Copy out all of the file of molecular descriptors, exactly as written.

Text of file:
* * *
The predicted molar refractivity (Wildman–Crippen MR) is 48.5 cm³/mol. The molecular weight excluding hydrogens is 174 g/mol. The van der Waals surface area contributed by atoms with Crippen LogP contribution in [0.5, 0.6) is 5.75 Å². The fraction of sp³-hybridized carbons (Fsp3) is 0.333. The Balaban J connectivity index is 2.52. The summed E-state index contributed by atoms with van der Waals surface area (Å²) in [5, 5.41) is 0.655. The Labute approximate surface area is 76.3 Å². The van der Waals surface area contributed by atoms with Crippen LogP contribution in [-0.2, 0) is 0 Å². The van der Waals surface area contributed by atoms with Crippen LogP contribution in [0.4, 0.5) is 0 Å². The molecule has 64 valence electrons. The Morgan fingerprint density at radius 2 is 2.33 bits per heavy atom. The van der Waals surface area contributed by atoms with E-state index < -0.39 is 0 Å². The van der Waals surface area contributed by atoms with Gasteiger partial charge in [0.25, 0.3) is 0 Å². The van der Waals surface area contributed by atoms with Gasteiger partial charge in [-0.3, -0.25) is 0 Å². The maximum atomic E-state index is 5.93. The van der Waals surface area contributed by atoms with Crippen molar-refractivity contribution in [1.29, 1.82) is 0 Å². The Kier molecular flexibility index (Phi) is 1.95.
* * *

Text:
The predicted molar refractivity (Wildman–Crippen MR) is 48.5 cm³/mol. The molecular weight excluding hydrogens is 174 g/mol. The van der Waals surface area contributed by atoms with Crippen LogP contribution in [0.5, 0.6) is 5.75 Å². The fraction of sp³-hybridized carbons (Fsp3) is 0.333. The Balaban J connectivity index is 2.52. The summed E-state index contributed by atoms with van der Waals surface area (Å²) in [5, 5.41) is 0.655. The Labute approximate surface area is 76.3 Å². The van der Waals surface area contributed by atoms with Crippen LogP contribution in [-0.2, 0) is 0 Å². The van der Waals surface area contributed by atoms with Crippen LogP contribution in [0.4, 0.5) is 0 Å². The molecule has 64 valence electrons. The Morgan fingerprint density at radius 2 is 2.33 bits per heavy atom. The van der Waals surface area contributed by atoms with E-state index < -0.39 is 0 Å². The van der Waals surface area contributed by atoms with Gasteiger partial charge in [0.25, 0.3) is 0 Å². The van der Waals surface area contributed by atoms with Gasteiger partial charge in [-0.3, -0.25) is 0 Å². The maximum atomic E-state index is 5.93. The van der Waals surface area contributed by atoms with Crippen molar-refractivity contribution in [1.29, 1.82) is 0 Å². The Kier molecular flexibility index (Phi) is 1.95.